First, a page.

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  • By Andrew Carvajal

Learning Moments - Arranged Employment in Express Entry


This article by Andrew Carvajal is part of the Immigration Education Alliance (IMEDA) weekly column titled "Learning Moments" and published online.

Hello fellow practitioners. Today’s column deals with arranged employment for the purposes of Express Entry. In particular, our reader wants to know which LMIAs and LMIA supported work permits can be used to claim points for arranged employment?

Reader’s question

Can a valid Labour Market Impact Assessment (LMIA) in the high-wage or low-wage stream (not dual intent LMIA or LMIA for the exclusive support of permanent residence), be used to obtain the extra 50 points in the Express Entry Comprehensive Ranking System? It is not clear to me whether the LMIA alone (while it is still valid) can be used in support of an offer of arranged employment, or whether the client needs to obtain the employer-specific work permit first and then use that to support the offer of arranged employment.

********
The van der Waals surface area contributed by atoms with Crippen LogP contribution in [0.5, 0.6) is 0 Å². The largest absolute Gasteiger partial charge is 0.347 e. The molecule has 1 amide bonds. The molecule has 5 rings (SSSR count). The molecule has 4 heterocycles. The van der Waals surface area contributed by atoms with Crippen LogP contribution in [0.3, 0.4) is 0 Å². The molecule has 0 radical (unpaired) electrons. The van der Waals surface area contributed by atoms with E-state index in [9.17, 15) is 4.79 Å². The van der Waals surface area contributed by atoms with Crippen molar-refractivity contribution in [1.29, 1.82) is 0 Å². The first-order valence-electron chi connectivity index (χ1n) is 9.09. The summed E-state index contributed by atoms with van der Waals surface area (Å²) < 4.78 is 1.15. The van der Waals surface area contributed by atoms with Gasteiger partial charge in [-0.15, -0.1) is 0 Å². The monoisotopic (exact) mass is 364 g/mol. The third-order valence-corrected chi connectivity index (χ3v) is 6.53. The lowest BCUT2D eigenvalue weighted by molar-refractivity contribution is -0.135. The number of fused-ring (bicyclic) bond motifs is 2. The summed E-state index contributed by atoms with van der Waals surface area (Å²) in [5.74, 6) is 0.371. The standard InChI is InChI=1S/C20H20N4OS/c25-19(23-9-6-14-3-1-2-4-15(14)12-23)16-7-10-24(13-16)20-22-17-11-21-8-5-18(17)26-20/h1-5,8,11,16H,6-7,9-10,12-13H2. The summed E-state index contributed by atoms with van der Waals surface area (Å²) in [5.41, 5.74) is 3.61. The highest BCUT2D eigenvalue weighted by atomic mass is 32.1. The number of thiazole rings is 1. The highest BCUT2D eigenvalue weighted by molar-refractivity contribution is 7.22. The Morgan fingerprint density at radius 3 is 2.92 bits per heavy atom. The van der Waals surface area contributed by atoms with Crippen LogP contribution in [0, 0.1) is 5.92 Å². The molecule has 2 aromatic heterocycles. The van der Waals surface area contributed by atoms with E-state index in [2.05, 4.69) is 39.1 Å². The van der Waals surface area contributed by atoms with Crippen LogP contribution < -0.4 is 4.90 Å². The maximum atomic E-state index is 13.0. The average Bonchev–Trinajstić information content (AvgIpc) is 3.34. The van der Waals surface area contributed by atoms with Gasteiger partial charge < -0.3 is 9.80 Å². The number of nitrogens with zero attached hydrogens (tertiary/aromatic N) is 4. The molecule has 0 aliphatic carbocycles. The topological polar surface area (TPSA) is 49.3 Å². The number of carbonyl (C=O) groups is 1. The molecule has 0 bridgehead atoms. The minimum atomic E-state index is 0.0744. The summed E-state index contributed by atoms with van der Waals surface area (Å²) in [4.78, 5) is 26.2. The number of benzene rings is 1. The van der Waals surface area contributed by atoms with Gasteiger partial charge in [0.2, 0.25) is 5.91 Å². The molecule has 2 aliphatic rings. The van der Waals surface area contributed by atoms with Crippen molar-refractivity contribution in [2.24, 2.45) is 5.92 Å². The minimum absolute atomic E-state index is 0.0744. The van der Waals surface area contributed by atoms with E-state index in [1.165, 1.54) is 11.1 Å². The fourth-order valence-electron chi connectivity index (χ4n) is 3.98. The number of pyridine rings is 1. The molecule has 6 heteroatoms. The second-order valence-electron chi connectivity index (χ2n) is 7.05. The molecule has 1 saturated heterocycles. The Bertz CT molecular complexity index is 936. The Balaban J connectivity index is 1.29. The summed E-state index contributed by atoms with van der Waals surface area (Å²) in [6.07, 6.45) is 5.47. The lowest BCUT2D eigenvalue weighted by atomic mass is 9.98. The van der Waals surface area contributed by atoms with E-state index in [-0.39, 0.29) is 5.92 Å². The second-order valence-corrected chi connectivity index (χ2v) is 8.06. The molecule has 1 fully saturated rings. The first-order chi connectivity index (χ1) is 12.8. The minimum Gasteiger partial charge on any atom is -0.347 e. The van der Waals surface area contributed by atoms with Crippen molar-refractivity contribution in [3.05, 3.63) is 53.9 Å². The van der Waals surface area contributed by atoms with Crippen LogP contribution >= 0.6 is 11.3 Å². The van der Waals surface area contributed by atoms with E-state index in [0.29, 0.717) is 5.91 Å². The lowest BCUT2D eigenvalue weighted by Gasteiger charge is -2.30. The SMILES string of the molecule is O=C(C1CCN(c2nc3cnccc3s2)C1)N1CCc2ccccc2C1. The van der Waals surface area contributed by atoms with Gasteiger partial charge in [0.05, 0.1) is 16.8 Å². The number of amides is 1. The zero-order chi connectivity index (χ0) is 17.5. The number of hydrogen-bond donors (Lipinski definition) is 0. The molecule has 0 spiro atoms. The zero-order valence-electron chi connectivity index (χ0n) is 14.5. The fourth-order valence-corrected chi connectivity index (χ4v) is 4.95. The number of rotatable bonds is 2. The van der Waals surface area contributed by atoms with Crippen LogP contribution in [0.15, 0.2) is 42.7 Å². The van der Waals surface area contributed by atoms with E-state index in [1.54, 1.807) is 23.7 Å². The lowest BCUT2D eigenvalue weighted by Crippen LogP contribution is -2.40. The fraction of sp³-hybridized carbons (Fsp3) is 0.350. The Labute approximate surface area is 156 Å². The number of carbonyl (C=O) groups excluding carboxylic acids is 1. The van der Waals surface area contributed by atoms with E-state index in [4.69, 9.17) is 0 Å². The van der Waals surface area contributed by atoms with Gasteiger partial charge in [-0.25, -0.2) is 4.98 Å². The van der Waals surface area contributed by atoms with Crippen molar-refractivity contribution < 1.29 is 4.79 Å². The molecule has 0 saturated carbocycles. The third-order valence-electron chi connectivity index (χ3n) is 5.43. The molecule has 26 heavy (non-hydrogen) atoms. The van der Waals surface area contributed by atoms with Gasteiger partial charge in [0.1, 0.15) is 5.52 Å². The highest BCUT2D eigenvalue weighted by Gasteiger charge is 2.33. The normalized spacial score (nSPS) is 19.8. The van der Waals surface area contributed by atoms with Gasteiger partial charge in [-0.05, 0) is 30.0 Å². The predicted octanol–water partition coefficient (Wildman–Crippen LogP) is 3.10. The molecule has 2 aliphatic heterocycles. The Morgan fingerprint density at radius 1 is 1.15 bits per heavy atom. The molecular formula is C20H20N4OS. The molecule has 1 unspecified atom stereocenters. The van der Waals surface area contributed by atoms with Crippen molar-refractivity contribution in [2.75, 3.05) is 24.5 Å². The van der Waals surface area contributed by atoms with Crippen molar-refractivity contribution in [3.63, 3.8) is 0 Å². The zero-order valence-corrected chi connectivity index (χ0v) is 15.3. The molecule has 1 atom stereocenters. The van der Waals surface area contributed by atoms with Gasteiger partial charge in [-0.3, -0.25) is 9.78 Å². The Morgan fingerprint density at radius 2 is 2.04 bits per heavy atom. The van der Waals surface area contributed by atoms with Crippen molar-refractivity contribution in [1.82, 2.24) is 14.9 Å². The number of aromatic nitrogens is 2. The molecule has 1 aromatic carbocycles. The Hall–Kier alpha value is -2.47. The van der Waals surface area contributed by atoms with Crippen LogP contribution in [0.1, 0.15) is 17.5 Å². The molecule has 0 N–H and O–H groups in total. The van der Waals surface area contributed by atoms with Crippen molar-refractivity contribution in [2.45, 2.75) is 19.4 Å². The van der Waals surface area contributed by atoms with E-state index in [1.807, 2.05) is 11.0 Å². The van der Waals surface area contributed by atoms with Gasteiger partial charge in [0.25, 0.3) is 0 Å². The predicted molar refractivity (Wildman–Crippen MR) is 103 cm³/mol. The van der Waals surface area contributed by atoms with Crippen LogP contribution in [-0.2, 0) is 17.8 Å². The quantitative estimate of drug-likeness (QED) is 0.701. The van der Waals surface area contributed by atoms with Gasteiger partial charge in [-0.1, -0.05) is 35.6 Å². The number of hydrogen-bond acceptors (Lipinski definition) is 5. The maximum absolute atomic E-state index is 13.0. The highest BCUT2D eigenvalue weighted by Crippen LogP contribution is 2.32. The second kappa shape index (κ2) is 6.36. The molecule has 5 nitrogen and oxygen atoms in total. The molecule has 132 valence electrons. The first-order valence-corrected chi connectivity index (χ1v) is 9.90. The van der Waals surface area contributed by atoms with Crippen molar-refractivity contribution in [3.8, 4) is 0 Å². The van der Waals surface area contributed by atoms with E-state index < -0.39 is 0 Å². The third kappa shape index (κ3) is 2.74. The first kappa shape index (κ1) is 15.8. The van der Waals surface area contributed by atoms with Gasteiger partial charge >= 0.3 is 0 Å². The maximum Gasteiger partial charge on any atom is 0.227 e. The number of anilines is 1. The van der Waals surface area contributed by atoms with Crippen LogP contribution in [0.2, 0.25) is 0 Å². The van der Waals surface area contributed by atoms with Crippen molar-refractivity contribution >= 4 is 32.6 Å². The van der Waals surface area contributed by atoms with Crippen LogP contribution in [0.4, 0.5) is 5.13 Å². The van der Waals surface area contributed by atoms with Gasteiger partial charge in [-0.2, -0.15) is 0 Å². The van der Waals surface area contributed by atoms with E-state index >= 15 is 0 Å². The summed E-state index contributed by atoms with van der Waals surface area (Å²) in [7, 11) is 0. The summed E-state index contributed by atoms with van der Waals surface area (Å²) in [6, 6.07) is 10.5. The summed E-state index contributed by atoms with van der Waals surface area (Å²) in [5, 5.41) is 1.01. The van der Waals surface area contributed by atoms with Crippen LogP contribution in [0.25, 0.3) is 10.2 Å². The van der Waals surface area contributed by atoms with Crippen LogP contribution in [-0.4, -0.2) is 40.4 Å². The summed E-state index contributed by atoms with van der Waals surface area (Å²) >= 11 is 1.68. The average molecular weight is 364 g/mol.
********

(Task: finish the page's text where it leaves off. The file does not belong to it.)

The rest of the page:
Answer

As long as the offer of employment meets the requirements provided in the Ministerial Instructions corresponding to the federal class, a candidate can use a High-Wage LMIA, Low-Wage LMIA, Global Talent Stream LMIA, dual intent LMIA, or LMIA obtained exclusively in support of permanent residence, in order to qualify for additional points of arranged employment. Whether the employer just obtained the LMIA (and it is still valid) or the employee already applied for a valid work permit with that LMIA, makes no difference.

The number of additional points awarded will depend on the National Occupational Classification (NOC) of the offered position. 200 points will be awarded for executive/senior managerial offers (NOC 00) and 50 points for NOC, 0, A and B offers.

Confirmation of this answer can be found in the wording of subsection 29(2) of the Ministerial Instructions respecting the Express Entry System . [1] The relevant provisions relating to LMIA supported offers have been reproduced below [emphasis added]:

Qualifying offer of arranged employment

(2) A qualifying offer of employment is one of the following:

(a) an arranged employment as defined in subsection 82(1) of the Regulations, if

(i) the offer is supported by a valid assessment — provided by the Department of Employment and Social Development at the request of the employer or an officer and on the same basis as an assessment provided for the issuance of a work permit — that the requirements set out in subsection 203(1) of the Regulations with respect to the offer have been met,